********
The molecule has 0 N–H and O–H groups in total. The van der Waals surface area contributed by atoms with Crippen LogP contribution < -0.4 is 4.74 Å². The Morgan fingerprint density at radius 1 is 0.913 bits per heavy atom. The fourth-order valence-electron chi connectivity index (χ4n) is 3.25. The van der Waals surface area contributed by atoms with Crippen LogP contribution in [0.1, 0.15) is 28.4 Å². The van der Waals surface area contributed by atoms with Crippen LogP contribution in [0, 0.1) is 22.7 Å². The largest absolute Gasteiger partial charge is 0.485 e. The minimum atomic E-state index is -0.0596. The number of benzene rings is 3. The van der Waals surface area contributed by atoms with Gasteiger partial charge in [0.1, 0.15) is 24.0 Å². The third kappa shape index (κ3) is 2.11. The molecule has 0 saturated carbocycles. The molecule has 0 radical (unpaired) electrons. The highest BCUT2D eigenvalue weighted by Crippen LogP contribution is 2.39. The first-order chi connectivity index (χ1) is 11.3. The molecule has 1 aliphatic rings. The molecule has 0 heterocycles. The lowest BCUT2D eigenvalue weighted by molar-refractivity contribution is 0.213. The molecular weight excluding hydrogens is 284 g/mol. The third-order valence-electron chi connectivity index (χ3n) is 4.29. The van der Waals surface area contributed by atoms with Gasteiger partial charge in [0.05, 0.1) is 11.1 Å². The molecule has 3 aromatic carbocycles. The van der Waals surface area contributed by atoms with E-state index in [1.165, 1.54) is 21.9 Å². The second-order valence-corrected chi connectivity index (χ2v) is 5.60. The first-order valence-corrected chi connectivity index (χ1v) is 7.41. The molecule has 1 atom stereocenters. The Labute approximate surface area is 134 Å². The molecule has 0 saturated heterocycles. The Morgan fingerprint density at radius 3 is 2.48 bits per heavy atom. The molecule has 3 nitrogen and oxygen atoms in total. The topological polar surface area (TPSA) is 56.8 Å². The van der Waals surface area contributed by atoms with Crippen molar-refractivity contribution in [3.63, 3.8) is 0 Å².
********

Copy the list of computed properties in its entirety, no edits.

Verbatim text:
The molecule has 0 N–H and O–H groups in total. The van der Waals surface area contributed by atoms with Crippen LogP contribution < -0.4 is 4.74 Å². The Morgan fingerprint density at radius 1 is 0.913 bits per heavy atom. The fourth-order valence-electron chi connectivity index (χ4n) is 3.25. The van der Waals surface area contributed by atoms with Crippen LogP contribution in [0.1, 0.15) is 28.4 Å². The van der Waals surface area contributed by atoms with Crippen LogP contribution in [0, 0.1) is 22.7 Å². The largest absolute Gasteiger partial charge is 0.485 e. The minimum atomic E-state index is -0.0596. The number of benzene rings is 3. The van der Waals surface area contributed by atoms with Gasteiger partial charge in [0.1, 0.15) is 24.0 Å². The third kappa shape index (κ3) is 2.11. The molecule has 0 saturated carbocycles. The molecule has 0 radical (unpaired) electrons. The highest BCUT2D eigenvalue weighted by Crippen LogP contribution is 2.39. The first-order chi connectivity index (χ1) is 11.3. The molecule has 1 aliphatic rings. The molecule has 0 heterocycles. The lowest BCUT2D eigenvalue weighted by molar-refractivity contribution is 0.213. The molecular weight excluding hydrogens is 284 g/mol. The third-order valence-electron chi connectivity index (χ3n) is 4.29. The van der Waals surface area contributed by atoms with Gasteiger partial charge in [0.05, 0.1) is 11.1 Å². The molecule has 3 aromatic carbocycles. The van der Waals surface area contributed by atoms with E-state index in [1.165, 1.54) is 21.9 Å². The second-order valence-corrected chi connectivity index (χ2v) is 5.60. The first-order valence-corrected chi connectivity index (χ1v) is 7.41. The molecule has 1 atom stereocenters. The Labute approximate surface area is 134 Å². The molecule has 0 saturated heterocycles. The Morgan fingerprint density at radius 3 is 2.48 bits per heavy atom. The molecule has 3 nitrogen and oxygen atoms in total. The topological polar surface area (TPSA) is 56.8 Å². The van der Waals surface area contributed by atoms with Crippen molar-refractivity contribution in [3.63, 3.8) is 0 Å².